Euan Morton has an oily smugness about him as Algernon, who’s appropriately roguish but without the winning charm needed to make him the least bit likeable. The effect is as if it’s Blackadder who’s romancing young Cecily (a delightfully vivacious Riley Krull). Jack is also a duplicitous cad, of course, but with illusions of being a true blue sort of fellow. With the ringing voice of a strapping hero in a melodrama, Hayden Tee’s Jack is a pompous cipher, simply reacting to wherever the witty dialogue or bouncy song leads him, and Mindy Lym’s Gwendolen also feels ill-defined but has the assured charisma (and go-go boots) to pull it off. Diana Torres Koss and Brian Herndon make a sweet couple as Cecily’s tutor Miss Prism and the gentle Reverend Chasuble, and Herndon also plays a motley assortment of servants with comical voices.
A seasoned musical comedy actress who’s underutilized in this show, Maureen McVerry is amusingly dotty as Lady Bracknell but not the least bit forbidding or formidable, making it seem absurd that anyone takes her lack of consent to let young lovers marry all that seriously. Lady Bracknell represents such a cutting satire of Victorian-era hypocrisy that she seems terribly out of place in the 1960s, her decrees of what is or isn’t proper coming off as harmless eccentricity.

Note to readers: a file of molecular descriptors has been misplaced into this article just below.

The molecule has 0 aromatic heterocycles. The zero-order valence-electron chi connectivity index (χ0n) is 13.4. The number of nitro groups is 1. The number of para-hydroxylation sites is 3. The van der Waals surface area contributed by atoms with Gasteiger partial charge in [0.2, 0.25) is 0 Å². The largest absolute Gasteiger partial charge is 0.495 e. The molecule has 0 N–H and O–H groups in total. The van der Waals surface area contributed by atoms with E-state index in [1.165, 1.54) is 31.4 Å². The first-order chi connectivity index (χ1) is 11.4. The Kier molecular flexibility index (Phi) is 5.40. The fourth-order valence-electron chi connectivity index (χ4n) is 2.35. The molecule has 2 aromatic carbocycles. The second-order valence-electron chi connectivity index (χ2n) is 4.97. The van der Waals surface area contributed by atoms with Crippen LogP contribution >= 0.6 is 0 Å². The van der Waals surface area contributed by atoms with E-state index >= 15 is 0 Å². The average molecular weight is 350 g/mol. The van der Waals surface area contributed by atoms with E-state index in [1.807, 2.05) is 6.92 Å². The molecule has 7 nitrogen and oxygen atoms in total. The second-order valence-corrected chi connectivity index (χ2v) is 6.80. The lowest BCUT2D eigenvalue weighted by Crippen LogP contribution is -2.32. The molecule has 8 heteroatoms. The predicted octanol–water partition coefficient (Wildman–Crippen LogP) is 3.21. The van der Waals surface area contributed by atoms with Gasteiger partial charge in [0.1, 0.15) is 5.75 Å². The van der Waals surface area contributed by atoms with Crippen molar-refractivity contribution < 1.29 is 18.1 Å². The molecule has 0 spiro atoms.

With a compositional assist from Jay Gruska, Gordon’s songs are clever in their own right, though not as sharp as the dialogue they replace. Typical lyrics: “I’ve always suspected you had some bad in you, and now I find I love the cad in you”; “Will my heart soar, or could you be a bore?” Despite touches such as hints of harpsichord and something resembling girl-group harmony, they don’t sound tied to any particular period. They’re bouncy, even catchy, though sometimes cloying, and when used in place of dialogue (which is often), they make for confusing shifts of mood. Jack may start a song furious at Algy, but by the end of the song they’re the best of friends again and it’s not at all clear what changed the tone aside from the need to end the tune on an up note. A song that’s just cobbled together from various Wildean quips to kick off act two really has no place in the show at all.
At the performance I attended, most of act two was marred by a high-pitched noise that I thought at first was a misguided attempt at crickets or distant wind chimes in Jeff Mockus’s sound design but was more likely some kind of feedback.
Being Earnest is a pleasant enough musical, if disjointed, but it doesn’t hold a candle to the play on which it’s based. Every time it diverges from Wilde for a song or something, it would be better if it didn’t. Just as Jack and Algy can’t possibly live up to the Earnests of their fiancées’ imaginations, Being Earnest makes you wish it were something that it’s not but merely plays at being—The Importance of Being Earnest.
Show #36 of 2013, attended April 7.